Configuring a Solaris DHCP Server

Configuring a Solaris DHCP Server

The Solaris client (dhcpagent) and server (in.dhcpd) solution features backward compatibility with other methods already in use, particularly the Reverse Address Resolution Protocol (RARP) and static configurations. In addition, the address of any workstation's network interfaces can be changed after the system has been booted. The dhcpagent client for Solaris features caching and automated lease renewal and is fully integrated with IP configuration (ifconfig). The in.dhcpd server for Solaris can provide both primary and secondary DHCP services and is fully integrated with the NIS+ Network Information Service. The Solaris DHCP server has the ability to handle hundreds of concurrent requests and also has the ability to boot diskless clients. Multiple DHCP support is provided through the Network File System (NFS). Although we won't cover these advanced features in this chapter, it's worthwhile considering them when making a decision to use RARP or DHCP (or some other competing dynamic IP allocation method).

The main program used to configure DHCP under Solaris is /usr/sbin/dhcpconfig, which is a shell script that performs the entire configuration for you. Alternatively, you can use the dhtadm or pntadm applications to manage the DHCP configuration table (/var/dhcp/dhcptab). The dhcpconfig program is menu-based, making it easy to use. The first menu displayed when you start the program looks like this:

***              DHCP Configuration              ***
     Would you like to:
     1)        Configure DHCP Service
     2)        Configure BOOTP Relay Agent
     3)        Unconfigure DHCP or Relay Service
     4)        Exit

The first menu option allows the DHCP service to be configured for initial use. If your system has never used DHCP before, you must start with this option. You will be asked to confirm DHCP startup options, such as the timeout periods made on lease offers (that is, between sending DHCPOFFER and receiving a DHCPREQUEST) and whether or not to support legacy BOOTP clients. You will also be asked about bootstrapping configuration, including the following settings:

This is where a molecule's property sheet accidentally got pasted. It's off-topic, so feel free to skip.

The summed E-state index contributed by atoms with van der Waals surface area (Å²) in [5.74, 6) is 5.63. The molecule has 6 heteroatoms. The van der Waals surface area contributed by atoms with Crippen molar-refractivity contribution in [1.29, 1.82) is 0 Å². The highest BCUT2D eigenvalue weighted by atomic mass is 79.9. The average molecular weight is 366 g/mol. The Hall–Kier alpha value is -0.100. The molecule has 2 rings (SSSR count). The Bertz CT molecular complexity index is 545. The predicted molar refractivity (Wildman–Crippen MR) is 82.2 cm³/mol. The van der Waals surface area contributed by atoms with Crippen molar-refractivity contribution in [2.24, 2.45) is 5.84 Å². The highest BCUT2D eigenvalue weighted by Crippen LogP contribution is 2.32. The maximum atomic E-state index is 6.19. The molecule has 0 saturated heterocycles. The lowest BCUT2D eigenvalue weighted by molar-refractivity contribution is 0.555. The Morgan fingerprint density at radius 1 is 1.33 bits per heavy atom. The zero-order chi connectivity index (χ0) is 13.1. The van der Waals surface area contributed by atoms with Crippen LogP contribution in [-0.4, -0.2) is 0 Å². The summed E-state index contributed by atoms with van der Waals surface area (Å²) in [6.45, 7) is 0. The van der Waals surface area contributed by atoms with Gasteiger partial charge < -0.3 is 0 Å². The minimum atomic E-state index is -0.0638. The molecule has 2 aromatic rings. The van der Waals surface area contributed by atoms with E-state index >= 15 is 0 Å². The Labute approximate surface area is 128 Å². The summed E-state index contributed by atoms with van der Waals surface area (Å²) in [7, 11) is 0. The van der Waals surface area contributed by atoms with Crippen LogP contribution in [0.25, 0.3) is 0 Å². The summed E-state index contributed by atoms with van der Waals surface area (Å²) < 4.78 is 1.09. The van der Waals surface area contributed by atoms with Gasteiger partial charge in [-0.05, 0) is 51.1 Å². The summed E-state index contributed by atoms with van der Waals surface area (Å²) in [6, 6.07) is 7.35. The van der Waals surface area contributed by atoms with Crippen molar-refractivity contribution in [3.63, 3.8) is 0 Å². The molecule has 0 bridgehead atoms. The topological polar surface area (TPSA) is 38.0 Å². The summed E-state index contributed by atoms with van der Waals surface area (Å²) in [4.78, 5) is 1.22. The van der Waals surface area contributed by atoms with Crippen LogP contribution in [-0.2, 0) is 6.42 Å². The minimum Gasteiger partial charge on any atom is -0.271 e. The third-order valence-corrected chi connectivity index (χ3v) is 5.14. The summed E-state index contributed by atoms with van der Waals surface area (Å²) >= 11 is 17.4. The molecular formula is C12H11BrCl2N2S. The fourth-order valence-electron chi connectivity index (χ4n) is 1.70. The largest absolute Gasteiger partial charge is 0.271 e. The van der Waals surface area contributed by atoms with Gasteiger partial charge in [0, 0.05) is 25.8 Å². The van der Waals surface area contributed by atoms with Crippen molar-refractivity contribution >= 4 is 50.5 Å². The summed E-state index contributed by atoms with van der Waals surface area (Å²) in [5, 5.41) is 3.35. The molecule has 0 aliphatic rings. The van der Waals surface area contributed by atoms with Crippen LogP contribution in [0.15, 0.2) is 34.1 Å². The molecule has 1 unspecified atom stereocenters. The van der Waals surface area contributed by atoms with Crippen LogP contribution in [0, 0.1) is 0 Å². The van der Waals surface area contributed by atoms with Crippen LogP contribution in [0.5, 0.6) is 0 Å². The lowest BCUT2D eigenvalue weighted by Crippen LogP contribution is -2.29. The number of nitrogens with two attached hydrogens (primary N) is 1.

• Time zone

  • DNS server

  • NIS server

  • NIS+ server

  • Default router

  • Subnet mask

  • Broadcast address

These settings can all be offered to the client as part of the DHCPOFFER message. The second menu option allows the DHCP server to act simply as a relay agent. After entering a list of BOOTP or DHCP servers to which requests can be forwarded, the relay agent should be operational. Finally, you may choose to unconfigure either the full DHCP service or the relay service, which will revert all configuration files.

If you selected option 1, you will first be asked if you want to stop any current DHCP services:

Would you like to stop the DHCP service? (recommended) ([Y]/N)

Obviously, if you are supporting live clients, you should not shut down the service. This is why DHCP configuration needs to take place outside normal business hours, so that normal service is not disrupted. If you have ensured that no clients are depending on the in.dhcpd service, you can answer yes to this question and proceed. Next, you will be asked to identify the datastore for the DHCP database:

### DHCP Service Configuration ###
### Configure DHCP Database Type and Location ###
Enter datastore (files or nisplus) [nisplus]:

The default value is the NIS+ Network Information Service, covered in Chapter 27. However, if you are not using NIS+ to manage network information, you may choose the files option. If you choose the files option, you will need to identify the path to the DHCP datastore directory:

Enter absolute path to datastore directory [/var/dhcp]:

The default path is the /var/dhcp directory. However, if your /var partition is small or running on low on space, and you have a large network to manage, you may wish to locate the datastore directory somewhere else. You will then be asked if you wish to enter any nondefault DHCP options:

Would you like to specify nondefault daemon options (Y/[N]):

Most users will choose the standard options. However, if you wish to enable additional facilities like BOOTP support, you will need to answer yes to this question. You will then be asked whether you want to have transaction logging enabled:

Do you want to enable transaction logging? (Y/[N]):Y

Transaction logs are very useful for debugging, but grow rapidly in size over time- especially on a busy network. The size of the file will depend on the syslog level that you wish to enable as well: